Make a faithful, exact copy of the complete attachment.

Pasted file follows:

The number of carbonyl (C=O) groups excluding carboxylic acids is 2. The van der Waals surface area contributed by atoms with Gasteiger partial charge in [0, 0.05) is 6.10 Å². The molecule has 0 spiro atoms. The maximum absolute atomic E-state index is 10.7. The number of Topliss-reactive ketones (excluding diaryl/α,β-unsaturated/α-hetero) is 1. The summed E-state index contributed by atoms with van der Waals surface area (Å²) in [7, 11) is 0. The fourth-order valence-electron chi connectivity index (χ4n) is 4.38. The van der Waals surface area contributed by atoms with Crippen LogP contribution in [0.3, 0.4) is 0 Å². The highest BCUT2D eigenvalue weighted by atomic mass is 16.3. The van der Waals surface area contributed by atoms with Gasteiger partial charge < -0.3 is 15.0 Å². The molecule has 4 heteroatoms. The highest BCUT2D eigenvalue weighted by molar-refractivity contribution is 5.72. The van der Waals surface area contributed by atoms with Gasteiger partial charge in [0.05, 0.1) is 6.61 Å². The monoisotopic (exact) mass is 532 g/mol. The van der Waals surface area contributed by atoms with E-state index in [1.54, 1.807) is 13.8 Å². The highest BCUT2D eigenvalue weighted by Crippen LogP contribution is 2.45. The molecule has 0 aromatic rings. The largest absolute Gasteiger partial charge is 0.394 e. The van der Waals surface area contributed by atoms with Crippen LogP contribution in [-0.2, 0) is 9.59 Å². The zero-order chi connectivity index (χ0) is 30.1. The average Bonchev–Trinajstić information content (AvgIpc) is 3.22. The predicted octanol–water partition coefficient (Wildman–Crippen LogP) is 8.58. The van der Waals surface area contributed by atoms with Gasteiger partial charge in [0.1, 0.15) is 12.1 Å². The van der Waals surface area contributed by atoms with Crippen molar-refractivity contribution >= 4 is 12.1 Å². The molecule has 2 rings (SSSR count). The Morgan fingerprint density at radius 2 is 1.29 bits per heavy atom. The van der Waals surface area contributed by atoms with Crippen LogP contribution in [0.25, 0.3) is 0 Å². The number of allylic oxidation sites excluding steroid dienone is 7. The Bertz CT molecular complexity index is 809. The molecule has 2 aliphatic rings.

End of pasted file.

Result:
The number of carbonyl (C=O) groups excluding carboxylic acids is 2. The van der Waals surface area contributed by atoms with Gasteiger partial charge in [0, 0.05) is 6.10 Å². The molecule has 0 spiro atoms. The maximum absolute atomic E-state index is 10.7. The number of Topliss-reactive ketones (excluding diaryl/α,β-unsaturated/α-hetero) is 1. The summed E-state index contributed by atoms with van der Waals surface area (Å²) in [7, 11) is 0. The fourth-order valence-electron chi connectivity index (χ4n) is 4.38. The van der Waals surface area contributed by atoms with Crippen LogP contribution in [0.3, 0.4) is 0 Å². The highest BCUT2D eigenvalue weighted by atomic mass is 16.3. The van der Waals surface area contributed by atoms with Gasteiger partial charge < -0.3 is 15.0 Å². The molecule has 4 heteroatoms. The highest BCUT2D eigenvalue weighted by molar-refractivity contribution is 5.72. The van der Waals surface area contributed by atoms with Gasteiger partial charge in [0.05, 0.1) is 6.61 Å². The monoisotopic (exact) mass is 532 g/mol. The van der Waals surface area contributed by atoms with E-state index in [1.54, 1.807) is 13.8 Å². The highest BCUT2D eigenvalue weighted by Crippen LogP contribution is 2.45. The molecule has 0 aromatic rings. The largest absolute Gasteiger partial charge is 0.394 e. The van der Waals surface area contributed by atoms with Crippen LogP contribution in [-0.2, 0) is 9.59 Å². The zero-order chi connectivity index (χ0) is 30.1. The average Bonchev–Trinajstić information content (AvgIpc) is 3.22. The predicted octanol–water partition coefficient (Wildman–Crippen LogP) is 8.58. The van der Waals surface area contributed by atoms with Gasteiger partial charge in [0.1, 0.15) is 12.1 Å². The van der Waals surface area contributed by atoms with Crippen molar-refractivity contribution >= 4 is 12.1 Å². The molecule has 2 rings (SSSR count). The Morgan fingerprint density at radius 2 is 1.29 bits per heavy atom. The van der Waals surface area contributed by atoms with Crippen LogP contribution in [0.25, 0.3) is 0 Å². The number of allylic oxidation sites excluding steroid dienone is 7. The Bertz CT molecular complexity index is 809. The molecule has 2 aliphatic rings.